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MIT Professor Emeritus J. Francis Reintjes, celebrated for his keen wit and unassuming but steadfast leadership in electrical engineering and computer science, passed away Feb. 21 after a brief illness. He was 96.
He was born in Troy, N.Y., on Feb. 19, 1912, the son of George and Katherine (Lynch) Reintjes. Reintjes was a graduate of LaSalle Institute in Troy, N.Y., and received bachelor's and master's degrees in electrical engineering from Rensselaer Polytechnic Institute in Troy, N.Y.
During his career as an electrical engineer, educator and researcher, his work touched many of the technological advances of the 20th century. He began his career as an engineer with General Motors in Lockport, N.Y., and subsequently taught electrical engineering at Manhattan College in New York City.
Reintjes playfully described himself in a 2006 interview for the MIT Laboratory for Information and Decision Systems as "the man who came to dinnerand never left." The dinner was a gathering in Boston of the Institute for Radio Engineers at which he met and was later invited by W.L. Barrow to become involved in the new radar school at MIT--ultimately joining the Institute in 1943. He would remain in academia, earning a faculty appointment at MIT in 1947.
Over his 65-year association with MIT, Reintjes' research interests expanded from the areas of radar and electronics, and early information storage and retrieval, to applications of computer-communications technologies. After five years working as a research staff member in the Research Lab of Electronics, Reintjes was appointed as the director of the Servo Lab, where he remained for 21 years.
As the Servo Lab grew under Reintjes' leadership, the emphasis focused increasingly on computerization of numerical control. Using the Whirlwind I computer, Reintjes and colleague Douglas T. Ross MS '54 developed an automatic programming system for numerical control in two dimensions, collectively known as Automatically Programmed Tools (APT).
Although he referred to the early Servo Lab as a kind of "military job shop," Reintjes was well aware of the need to build its theoretical and academic side. With added faculty through the 1950s, the lab, renamed the Electronic Systems Laboratory (ESL) in 1959, became a haven for not only master's but also for doctoral studies. Annual reports in the 1960s gave testament. Thesis research averaged 47 per year--not only in electrical engineering, but spilling into chemical and mechanical engineering, physics, mathematics, biology, nutrition and food science and aeronautical and astronautical engineering. ESL continued to prosper, ultimately taking on its current, independent lab status and from 1978 on became the Laboratory for Information and Decision Systems (LIDS).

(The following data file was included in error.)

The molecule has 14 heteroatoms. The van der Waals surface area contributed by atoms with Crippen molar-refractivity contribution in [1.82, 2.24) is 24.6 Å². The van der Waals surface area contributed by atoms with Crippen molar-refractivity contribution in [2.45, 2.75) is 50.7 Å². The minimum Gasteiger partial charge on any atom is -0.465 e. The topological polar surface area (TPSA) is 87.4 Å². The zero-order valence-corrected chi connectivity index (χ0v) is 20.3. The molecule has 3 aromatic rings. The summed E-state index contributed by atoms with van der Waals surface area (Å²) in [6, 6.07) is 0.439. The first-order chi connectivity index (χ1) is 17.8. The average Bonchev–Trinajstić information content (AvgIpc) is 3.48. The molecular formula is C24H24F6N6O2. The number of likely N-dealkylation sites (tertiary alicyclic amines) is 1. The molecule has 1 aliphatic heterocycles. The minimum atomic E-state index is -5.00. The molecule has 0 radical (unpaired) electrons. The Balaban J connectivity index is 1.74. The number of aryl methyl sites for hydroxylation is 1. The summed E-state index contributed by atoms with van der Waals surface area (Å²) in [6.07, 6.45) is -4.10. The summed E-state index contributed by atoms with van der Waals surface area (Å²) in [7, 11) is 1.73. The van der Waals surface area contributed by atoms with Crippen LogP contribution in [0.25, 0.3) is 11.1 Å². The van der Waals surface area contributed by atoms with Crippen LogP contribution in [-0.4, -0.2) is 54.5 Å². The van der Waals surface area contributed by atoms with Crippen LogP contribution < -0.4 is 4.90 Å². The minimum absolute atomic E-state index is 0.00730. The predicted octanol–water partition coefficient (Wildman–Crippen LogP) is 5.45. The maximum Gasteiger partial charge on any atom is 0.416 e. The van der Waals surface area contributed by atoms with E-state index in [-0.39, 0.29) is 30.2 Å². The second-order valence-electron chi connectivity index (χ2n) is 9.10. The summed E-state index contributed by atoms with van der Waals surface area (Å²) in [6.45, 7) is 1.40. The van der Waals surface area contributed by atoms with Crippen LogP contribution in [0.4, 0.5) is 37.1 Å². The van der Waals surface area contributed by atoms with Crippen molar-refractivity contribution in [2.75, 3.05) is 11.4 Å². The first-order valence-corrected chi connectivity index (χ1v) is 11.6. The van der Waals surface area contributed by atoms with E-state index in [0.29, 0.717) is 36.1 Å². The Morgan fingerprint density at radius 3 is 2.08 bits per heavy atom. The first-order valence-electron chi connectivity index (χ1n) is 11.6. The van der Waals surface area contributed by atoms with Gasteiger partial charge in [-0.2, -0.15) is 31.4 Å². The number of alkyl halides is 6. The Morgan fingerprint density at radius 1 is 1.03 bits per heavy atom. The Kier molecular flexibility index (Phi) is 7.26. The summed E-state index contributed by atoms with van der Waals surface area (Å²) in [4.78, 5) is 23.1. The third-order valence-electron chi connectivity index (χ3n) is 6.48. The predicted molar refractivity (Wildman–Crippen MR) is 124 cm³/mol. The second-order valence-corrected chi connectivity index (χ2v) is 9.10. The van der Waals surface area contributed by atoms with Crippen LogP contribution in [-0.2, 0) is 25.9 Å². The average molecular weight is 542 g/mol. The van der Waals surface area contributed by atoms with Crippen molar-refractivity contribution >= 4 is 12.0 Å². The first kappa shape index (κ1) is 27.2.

Reintjes, in a sense, also launched the first "search engine" system, using general-purpose computers to locate research in professional literature through Project INTREX.
Reintjes' interest in pairing academia with industry throughout his career eventually paved the way for him to take on the directorship in 1960 of the MIT VI-A Cooperative (Internship) Program in Electrical Engineering. He opened up the program by putting admission to the VI-A MS degree on the same academic requirements scale as admission throughout the EE Department and spread the scope of administrative involvement across the department by assigning faculty members to take charge of the cooperative relationships with each of the companies, a practice still followed by VI-A today.
Retirement in 1978 did not hold Frank Reintjes back from remaining an involved presence in the EECS Department and LIDS. He returned weekly, attending events and meetings and often serving as the best source for historical information. As described in the May 2006 edition of LIDS|ALL, Reintjes is "friendly, funny and inspiring ... and his legacy won't be forgotten."
Frank Reintjes is survived by two sons, William F. Reintjes and his wife, Ann Marie, of Annandale, Va., and John F. Reintjes and his wife, Maura, of Alexandria, Va.; a daughter, Ellen E. Reintjes and her husband, Don Tatzin, of Lafayette, Calif.; a grandson; a sister, Marion R. Baker of Troy, N.Y.; and several nieces and nephews. His wife of 64 years, Elizabeth A. Walsh, passed away on May 19, 2007.
Funeral services will be held privately. For those who wish, in lieu of flowers, contributions in Mr. Reintjes' memory may be made to MIT for the J. Francis Reintjes Excellence in VI-A Industrial Practice Award, Account 3914000, Office of Memorial Gifts, MIT Room E19-370, 77 Mass. Ave., Cambridge, MA 02139, or to the American Cancer Society, 30 Speen St., Framingham, MA 01701.